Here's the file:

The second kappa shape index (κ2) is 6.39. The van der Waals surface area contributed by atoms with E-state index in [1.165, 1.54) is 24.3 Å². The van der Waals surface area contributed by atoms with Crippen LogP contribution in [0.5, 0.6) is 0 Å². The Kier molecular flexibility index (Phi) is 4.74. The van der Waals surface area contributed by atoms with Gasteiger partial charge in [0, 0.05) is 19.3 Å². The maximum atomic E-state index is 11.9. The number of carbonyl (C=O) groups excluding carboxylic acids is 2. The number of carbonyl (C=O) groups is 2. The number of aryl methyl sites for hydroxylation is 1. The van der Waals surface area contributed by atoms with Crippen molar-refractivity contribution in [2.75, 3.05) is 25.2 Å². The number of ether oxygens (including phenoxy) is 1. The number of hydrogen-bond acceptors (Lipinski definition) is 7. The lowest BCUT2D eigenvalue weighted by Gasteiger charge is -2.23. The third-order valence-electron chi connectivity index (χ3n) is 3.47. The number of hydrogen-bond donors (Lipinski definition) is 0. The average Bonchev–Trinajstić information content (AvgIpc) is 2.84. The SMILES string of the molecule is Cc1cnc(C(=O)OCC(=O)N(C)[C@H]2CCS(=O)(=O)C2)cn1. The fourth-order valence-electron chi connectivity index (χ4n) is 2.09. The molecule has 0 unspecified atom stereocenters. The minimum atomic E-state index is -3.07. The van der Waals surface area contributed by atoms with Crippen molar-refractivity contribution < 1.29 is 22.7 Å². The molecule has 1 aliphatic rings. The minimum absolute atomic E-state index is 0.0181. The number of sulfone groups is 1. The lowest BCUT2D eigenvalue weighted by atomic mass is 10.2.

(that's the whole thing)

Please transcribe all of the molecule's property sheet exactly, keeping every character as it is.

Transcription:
The second kappa shape index (κ2) is 6.39. The van der Waals surface area contributed by atoms with E-state index in [1.165, 1.54) is 24.3 Å². The van der Waals surface area contributed by atoms with Crippen LogP contribution in [0.5, 0.6) is 0 Å². The Kier molecular flexibility index (Phi) is 4.74. The van der Waals surface area contributed by atoms with Gasteiger partial charge in [0, 0.05) is 19.3 Å². The maximum atomic E-state index is 11.9. The number of carbonyl (C=O) groups excluding carboxylic acids is 2. The number of carbonyl (C=O) groups is 2. The number of aryl methyl sites for hydroxylation is 1. The van der Waals surface area contributed by atoms with Crippen molar-refractivity contribution in [2.75, 3.05) is 25.2 Å². The number of ether oxygens (including phenoxy) is 1. The number of hydrogen-bond acceptors (Lipinski definition) is 7. The lowest BCUT2D eigenvalue weighted by Gasteiger charge is -2.23. The third-order valence-electron chi connectivity index (χ3n) is 3.47. The number of hydrogen-bond donors (Lipinski definition) is 0. The average Bonchev–Trinajstić information content (AvgIpc) is 2.84. The SMILES string of the molecule is Cc1cnc(C(=O)OCC(=O)N(C)[C@H]2CCS(=O)(=O)C2)cn1. The fourth-order valence-electron chi connectivity index (χ4n) is 2.09. The molecule has 0 unspecified atom stereocenters. The minimum atomic E-state index is -3.07. The van der Waals surface area contributed by atoms with Crippen molar-refractivity contribution < 1.29 is 22.7 Å². The molecule has 1 aliphatic rings. The minimum absolute atomic E-state index is 0.0181. The number of sulfone groups is 1. The lowest BCUT2D eigenvalue weighted by atomic mass is 10.2.